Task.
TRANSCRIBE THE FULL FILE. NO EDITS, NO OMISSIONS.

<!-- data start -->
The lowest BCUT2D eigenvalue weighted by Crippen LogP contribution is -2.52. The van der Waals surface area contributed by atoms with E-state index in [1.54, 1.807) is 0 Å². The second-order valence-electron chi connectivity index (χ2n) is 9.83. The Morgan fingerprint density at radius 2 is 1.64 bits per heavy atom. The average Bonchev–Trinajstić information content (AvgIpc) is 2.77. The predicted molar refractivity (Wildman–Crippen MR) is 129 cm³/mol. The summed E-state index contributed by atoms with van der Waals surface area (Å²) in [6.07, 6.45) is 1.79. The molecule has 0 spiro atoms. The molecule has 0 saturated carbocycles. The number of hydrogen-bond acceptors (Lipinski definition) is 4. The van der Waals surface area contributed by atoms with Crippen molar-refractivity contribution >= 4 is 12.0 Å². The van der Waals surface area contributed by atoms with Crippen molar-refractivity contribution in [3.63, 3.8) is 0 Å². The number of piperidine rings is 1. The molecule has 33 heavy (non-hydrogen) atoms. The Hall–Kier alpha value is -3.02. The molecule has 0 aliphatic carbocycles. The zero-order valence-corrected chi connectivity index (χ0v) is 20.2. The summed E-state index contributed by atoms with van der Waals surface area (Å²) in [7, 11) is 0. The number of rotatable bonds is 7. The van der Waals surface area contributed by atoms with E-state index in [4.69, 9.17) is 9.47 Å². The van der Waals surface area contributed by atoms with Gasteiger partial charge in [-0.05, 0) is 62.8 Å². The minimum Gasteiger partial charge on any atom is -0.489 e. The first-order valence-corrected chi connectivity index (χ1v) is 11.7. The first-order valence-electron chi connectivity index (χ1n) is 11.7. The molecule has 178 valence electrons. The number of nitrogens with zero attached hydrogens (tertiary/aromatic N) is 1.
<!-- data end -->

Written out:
The lowest BCUT2D eigenvalue weighted by Crippen LogP contribution is -2.52. The van der Waals surface area contributed by atoms with E-state index in [1.54, 1.807) is 0 Å². The second-order valence-electron chi connectivity index (χ2n) is 9.83. The Morgan fingerprint density at radius 2 is 1.64 bits per heavy atom. The average Bonchev–Trinajstić information content (AvgIpc) is 2.77. The predicted molar refractivity (Wildman–Crippen MR) is 129 cm³/mol. The summed E-state index contributed by atoms with van der Waals surface area (Å²) in [6.07, 6.45) is 1.79. The molecule has 0 spiro atoms. The molecule has 0 saturated carbocycles. The number of hydrogen-bond acceptors (Lipinski definition) is 4. The van der Waals surface area contributed by atoms with Crippen molar-refractivity contribution >= 4 is 12.0 Å². The van der Waals surface area contributed by atoms with Crippen molar-refractivity contribution in [3.63, 3.8) is 0 Å². The number of piperidine rings is 1. The molecule has 33 heavy (non-hydrogen) atoms. The Hall–Kier alpha value is -3.02. The molecule has 0 aliphatic carbocycles. The zero-order valence-corrected chi connectivity index (χ0v) is 20.2. The summed E-state index contributed by atoms with van der Waals surface area (Å²) in [7, 11) is 0. The number of rotatable bonds is 7. The van der Waals surface area contributed by atoms with E-state index in [4.69, 9.17) is 9.47 Å². The van der Waals surface area contributed by atoms with Gasteiger partial charge in [-0.05, 0) is 62.8 Å². The minimum Gasteiger partial charge on any atom is -0.489 e. The first-order valence-corrected chi connectivity index (χ1v) is 11.7. The first-order valence-electron chi connectivity index (χ1n) is 11.7. The molecule has 178 valence electrons. The number of nitrogens with zero attached hydrogens (tertiary/aromatic N) is 1.